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Ghost Stories in Song for Halloween

Halloween is on its way, and this year the Library of Congress has decided to make it extra-special, with a pop-up exhibition of our best spooky treasures. The event is called LOC Halloween: Chambers of Mystery, and we hope you’ll visit us for the scary fun. As part of the effort, I’ve been looking through AFC’s collections for “Ghost Stories” and “Halloween Traditions,” two of the exhibit’s themes. In previous posts, I presented some photos of Halloween traditions, and a devilish folktale by Bessie Jones. Of course, the American Folklife Center is also known for its extensive folksong collections, and we do have lots of ghost stories that come in the form of songs. In this blog, you’ll be able to hear three of our best ghostly ballads.  These songs and several more will be included in a listening station at the exhibition, so come visit if you want to hear more!

The Unquiet Grave

This is a detail from a  2011 photo by Carol M. Highsmith entitled “Ancient Cemetery, located in Hartford, Connecticut.” Although the original is a beautiful color photo, it’s spookier this way! See the original here.

We’ll begin with the great Jean Ritchie singing “The Unquiet Grave,” which is both a tender love song and a frank conversation with a ghost. The ballad was recorded from Ritchie by Herman Norwood in the Library of Congress recording lab, in the very building where I’m writing this blog, in May 1951. The recordings were supervised by Duncan Emrich, then head of the Library’s Folklore Section, a precursor of the American Folklife Center. Since then, Jean’s own collections and others featuring her music have been added to the Center’s archive…read more about her in this blog post by me and this one by archivist Marcia Segal.

My own dear folklore mentor, Kenneth S. Goldstein, also recorded Jean Ritchie singing this song for her Folkways LP British Traditional Ballads in the Southern Mountains, Vol. 2. In the notes to that album, Kenny commented on her performance:

Jean Ritchie’s Kentucky version, learned from her Uncle Jason, is almost identical (with a few minor verbal variations) with Child’s A text. It is notable for its exhibition of several universal popular beliefs, including a talking ghost, the idea that excessive grief on the part of mourners disturbs the peace of the dead, the troth plight that binds lovers even after death (with the death-kiss perhaps indicating a return of the troth), and the belief that the kiss of a dead person may result in death. Jean Ritchie’s version, truly exquisite as to both its poetry and music, is a valuable addition to our recorded ballad lore.

(From the liner note pdf here.)

The English singer and folklore expert Shirley Collins pointed out in the liner notes to her own Folkways LP False True Lovers (written with Alan Lomax) that the song is particularly relevant to women:

This is one of the classic pieces of English folk song literature. From one point of view it is a feminine fantasy or a wish, perhaps for the death of a lover, perhaps for a way of arranging a night visit by the lover, perhaps for a way of showing how strong her love is, perhaps of a feeling of guilt. Certainly, it is a ghost story designed to delight the imagination of young women. Finally, it shows the survival of ancient and widely distributed primitive beliefs about the treatment of the dead.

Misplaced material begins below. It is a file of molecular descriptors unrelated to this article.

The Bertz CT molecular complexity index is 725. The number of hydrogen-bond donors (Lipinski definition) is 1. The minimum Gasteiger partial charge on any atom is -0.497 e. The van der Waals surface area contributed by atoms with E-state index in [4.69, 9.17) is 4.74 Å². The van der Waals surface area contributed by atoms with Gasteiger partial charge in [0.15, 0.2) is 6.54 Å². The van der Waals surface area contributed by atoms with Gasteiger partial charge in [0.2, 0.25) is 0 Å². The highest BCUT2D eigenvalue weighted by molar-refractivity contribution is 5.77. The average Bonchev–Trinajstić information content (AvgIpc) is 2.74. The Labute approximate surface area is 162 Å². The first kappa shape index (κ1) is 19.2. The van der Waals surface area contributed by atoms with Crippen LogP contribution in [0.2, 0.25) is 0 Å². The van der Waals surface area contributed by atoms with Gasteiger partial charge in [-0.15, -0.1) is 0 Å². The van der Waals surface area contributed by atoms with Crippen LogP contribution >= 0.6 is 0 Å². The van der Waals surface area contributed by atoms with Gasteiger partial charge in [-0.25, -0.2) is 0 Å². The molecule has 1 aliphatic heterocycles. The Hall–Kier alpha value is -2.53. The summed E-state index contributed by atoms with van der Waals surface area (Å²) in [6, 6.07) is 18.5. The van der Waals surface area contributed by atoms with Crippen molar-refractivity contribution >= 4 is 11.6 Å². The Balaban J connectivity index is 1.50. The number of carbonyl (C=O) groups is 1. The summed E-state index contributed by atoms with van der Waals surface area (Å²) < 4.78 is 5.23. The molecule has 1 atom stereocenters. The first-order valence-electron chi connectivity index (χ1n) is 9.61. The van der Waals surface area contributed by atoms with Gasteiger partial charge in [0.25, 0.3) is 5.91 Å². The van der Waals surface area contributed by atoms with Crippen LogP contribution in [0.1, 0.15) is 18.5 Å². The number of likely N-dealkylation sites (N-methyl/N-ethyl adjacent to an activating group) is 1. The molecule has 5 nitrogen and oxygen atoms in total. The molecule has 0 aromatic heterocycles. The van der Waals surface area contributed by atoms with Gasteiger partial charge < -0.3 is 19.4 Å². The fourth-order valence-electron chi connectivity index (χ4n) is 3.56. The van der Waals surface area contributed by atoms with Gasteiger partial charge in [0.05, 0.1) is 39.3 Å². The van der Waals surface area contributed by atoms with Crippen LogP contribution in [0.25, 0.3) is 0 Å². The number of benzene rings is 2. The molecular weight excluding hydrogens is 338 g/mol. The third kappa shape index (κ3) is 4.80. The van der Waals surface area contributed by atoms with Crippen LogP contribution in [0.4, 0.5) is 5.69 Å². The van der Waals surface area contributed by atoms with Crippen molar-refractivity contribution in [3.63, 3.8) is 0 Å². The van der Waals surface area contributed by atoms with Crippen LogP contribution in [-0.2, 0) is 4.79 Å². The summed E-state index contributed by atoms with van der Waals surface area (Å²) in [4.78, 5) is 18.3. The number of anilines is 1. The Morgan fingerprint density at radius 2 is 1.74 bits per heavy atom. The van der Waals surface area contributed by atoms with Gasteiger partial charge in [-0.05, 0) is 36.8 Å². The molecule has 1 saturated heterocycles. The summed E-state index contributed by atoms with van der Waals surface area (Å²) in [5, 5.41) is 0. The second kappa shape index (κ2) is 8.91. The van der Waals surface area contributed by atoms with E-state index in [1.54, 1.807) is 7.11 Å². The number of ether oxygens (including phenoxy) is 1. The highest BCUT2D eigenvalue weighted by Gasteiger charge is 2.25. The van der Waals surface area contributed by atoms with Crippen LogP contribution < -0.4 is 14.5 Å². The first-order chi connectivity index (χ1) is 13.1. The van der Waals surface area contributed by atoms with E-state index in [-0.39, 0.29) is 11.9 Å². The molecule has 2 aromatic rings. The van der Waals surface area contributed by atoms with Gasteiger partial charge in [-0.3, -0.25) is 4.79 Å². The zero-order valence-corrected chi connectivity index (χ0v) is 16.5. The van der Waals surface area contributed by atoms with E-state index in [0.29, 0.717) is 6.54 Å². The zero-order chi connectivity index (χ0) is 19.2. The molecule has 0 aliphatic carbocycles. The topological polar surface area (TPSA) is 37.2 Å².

(From the liner note pdf here.)

In the liner notes to another album, The Power of the True Love Knot, Collins also said this about “The Unquiet Grave”:

This song is a tender and magical expression of an ancient community belief: a very proper belief that when the mourning of a lover’s death started to drain life from the living, love was being misused. Tears flowed into the Styx, and the river swelled and became impassable, so the dead come back and warn the quick.

(Quoted from the Mainly Norfolk site.)

Jean Ritchie speaks to Duncan Emrich during her 1951 visit to the Library of Congress, when she recorded “The Unquiet Grave.” Library of Congress Photo.

“The Unquiet Grave” is a widespread popular ballad, given the number 78 in Francis James Child’s book The English and Scottish Popular Ballads, and Roud 51 in the Roud Folk Song Index. It was sung all over Britain and Ireland, but was less common here in the United States, making Ritchie’s version an unusual treat.  See the lyrics below, and hear it in the player right under that:

The Unquiet Grave
sung by Jean Ritchie
AFC 1951/019

The cast iron gravestone of Rosana Ireland Babington was moved from Weymouth, Maine to the Batsto Museum in Burlington County, NJ. It was photographed by the Historic American Buildings Survey, and has the survey number HABS NJ-882. See the original here.

“The wind doth blow today, my love
With a few small drops of rain.”
I never had but one true love
And she in the cold grave has lain.

I will do as much for my true love
As any young man may.
I’ll sit and mourn all on her grave
For a twelve month and a day.

The twelve months and a day being up
The dead began to speak:
“Oh who is this sits on my grave
And will not let me sleep?”

“It is I my love sit on your grave
And will not let you sleep.